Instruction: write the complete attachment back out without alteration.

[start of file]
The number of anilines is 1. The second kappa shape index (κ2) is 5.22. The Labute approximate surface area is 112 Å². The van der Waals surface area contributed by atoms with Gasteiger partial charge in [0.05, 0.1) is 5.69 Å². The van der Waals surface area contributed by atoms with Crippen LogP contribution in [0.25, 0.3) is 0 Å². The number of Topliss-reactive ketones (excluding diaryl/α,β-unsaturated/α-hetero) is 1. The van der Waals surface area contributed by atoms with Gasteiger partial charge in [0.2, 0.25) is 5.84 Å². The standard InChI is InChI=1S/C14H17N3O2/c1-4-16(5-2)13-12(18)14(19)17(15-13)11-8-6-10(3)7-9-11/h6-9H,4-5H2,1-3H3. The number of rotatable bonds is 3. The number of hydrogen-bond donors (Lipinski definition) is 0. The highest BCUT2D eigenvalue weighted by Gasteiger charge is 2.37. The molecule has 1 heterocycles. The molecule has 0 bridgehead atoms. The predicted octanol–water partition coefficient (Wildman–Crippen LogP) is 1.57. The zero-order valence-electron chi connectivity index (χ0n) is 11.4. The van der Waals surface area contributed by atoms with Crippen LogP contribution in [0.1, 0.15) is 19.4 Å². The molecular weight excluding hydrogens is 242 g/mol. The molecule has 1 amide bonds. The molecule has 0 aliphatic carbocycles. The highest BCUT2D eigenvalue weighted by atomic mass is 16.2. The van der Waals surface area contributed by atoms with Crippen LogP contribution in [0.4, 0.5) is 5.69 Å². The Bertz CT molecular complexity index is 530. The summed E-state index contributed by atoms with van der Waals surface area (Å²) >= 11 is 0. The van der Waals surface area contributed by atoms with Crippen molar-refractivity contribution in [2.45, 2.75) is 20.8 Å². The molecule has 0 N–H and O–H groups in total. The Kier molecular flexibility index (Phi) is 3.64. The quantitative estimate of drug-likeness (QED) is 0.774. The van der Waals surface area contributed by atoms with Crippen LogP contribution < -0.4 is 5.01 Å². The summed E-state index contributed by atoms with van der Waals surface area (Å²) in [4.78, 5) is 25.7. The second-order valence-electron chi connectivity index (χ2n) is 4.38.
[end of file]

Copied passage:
The number of anilines is 1. The second kappa shape index (κ2) is 5.22. The Labute approximate surface area is 112 Å². The van der Waals surface area contributed by atoms with Gasteiger partial charge in [0.05, 0.1) is 5.69 Å². The van der Waals surface area contributed by atoms with Crippen LogP contribution in [0.25, 0.3) is 0 Å². The number of Topliss-reactive ketones (excluding diaryl/α,β-unsaturated/α-hetero) is 1. The van der Waals surface area contributed by atoms with Gasteiger partial charge in [0.2, 0.25) is 5.84 Å². The standard InChI is InChI=1S/C14H17N3O2/c1-4-16(5-2)13-12(18)14(19)17(15-13)11-8-6-10(3)7-9-11/h6-9H,4-5H2,1-3H3. The number of rotatable bonds is 3. The number of hydrogen-bond donors (Lipinski definition) is 0. The highest BCUT2D eigenvalue weighted by Gasteiger charge is 2.37. The molecule has 1 heterocycles. The molecule has 0 bridgehead atoms. The predicted octanol–water partition coefficient (Wildman–Crippen LogP) is 1.57. The zero-order valence-electron chi connectivity index (χ0n) is 11.4. The van der Waals surface area contributed by atoms with Crippen LogP contribution in [0.1, 0.15) is 19.4 Å². The molecular weight excluding hydrogens is 242 g/mol. The molecule has 1 amide bonds. The molecule has 0 aliphatic carbocycles. The highest BCUT2D eigenvalue weighted by atomic mass is 16.2. The van der Waals surface area contributed by atoms with Crippen LogP contribution in [0.4, 0.5) is 5.69 Å². The Bertz CT molecular complexity index is 530. The summed E-state index contributed by atoms with van der Waals surface area (Å²) >= 11 is 0. The van der Waals surface area contributed by atoms with Crippen molar-refractivity contribution in [2.45, 2.75) is 20.8 Å². The molecule has 0 N–H and O–H groups in total. The Kier molecular flexibility index (Phi) is 3.64. The quantitative estimate of drug-likeness (QED) is 0.774. The van der Waals surface area contributed by atoms with Crippen LogP contribution < -0.4 is 5.01 Å². The summed E-state index contributed by atoms with van der Waals surface area (Å²) in [4.78, 5) is 25.7. The second-order valence-electron chi connectivity index (χ2n) is 4.38.